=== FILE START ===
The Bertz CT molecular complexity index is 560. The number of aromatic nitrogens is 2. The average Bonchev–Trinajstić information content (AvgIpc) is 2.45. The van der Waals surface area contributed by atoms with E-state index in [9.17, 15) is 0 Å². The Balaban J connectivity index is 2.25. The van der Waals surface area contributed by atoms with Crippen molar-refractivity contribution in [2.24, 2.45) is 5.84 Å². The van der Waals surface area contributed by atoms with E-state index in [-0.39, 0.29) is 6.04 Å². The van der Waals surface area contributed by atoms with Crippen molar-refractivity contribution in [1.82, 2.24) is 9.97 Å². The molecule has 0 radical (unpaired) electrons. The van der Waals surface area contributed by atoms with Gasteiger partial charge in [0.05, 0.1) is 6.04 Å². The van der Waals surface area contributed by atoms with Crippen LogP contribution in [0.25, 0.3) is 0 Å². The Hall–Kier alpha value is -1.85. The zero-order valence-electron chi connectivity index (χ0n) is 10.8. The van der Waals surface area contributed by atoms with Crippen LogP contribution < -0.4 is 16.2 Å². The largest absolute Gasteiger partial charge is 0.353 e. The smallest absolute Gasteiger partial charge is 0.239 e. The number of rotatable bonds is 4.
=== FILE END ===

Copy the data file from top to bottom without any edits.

The Bertz CT molecular complexity index is 560. The number of aromatic nitrogens is 2. The average Bonchev–Trinajstić information content (AvgIpc) is 2.45. The van der Waals surface area contributed by atoms with E-state index in [9.17, 15) is 0 Å². The Balaban J connectivity index is 2.25. The van der Waals surface area contributed by atoms with Crippen molar-refractivity contribution in [2.24, 2.45) is 5.84 Å². The van der Waals surface area contributed by atoms with E-state index in [-0.39, 0.29) is 6.04 Å². The van der Waals surface area contributed by atoms with Crippen molar-refractivity contribution in [1.82, 2.24) is 9.97 Å². The molecule has 0 radical (unpaired) electrons. The van der Waals surface area contributed by atoms with Gasteiger partial charge in [0.05, 0.1) is 6.04 Å². The van der Waals surface area contributed by atoms with Crippen LogP contribution in [0.25, 0.3) is 0 Å². The Hall–Kier alpha value is -1.85. The zero-order valence-electron chi connectivity index (χ0n) is 10.8. The van der Waals surface area contributed by atoms with Crippen LogP contribution < -0.4 is 16.2 Å². The largest absolute Gasteiger partial charge is 0.353 e. The smallest absolute Gasteiger partial charge is 0.239 e. The number of rotatable bonds is 4.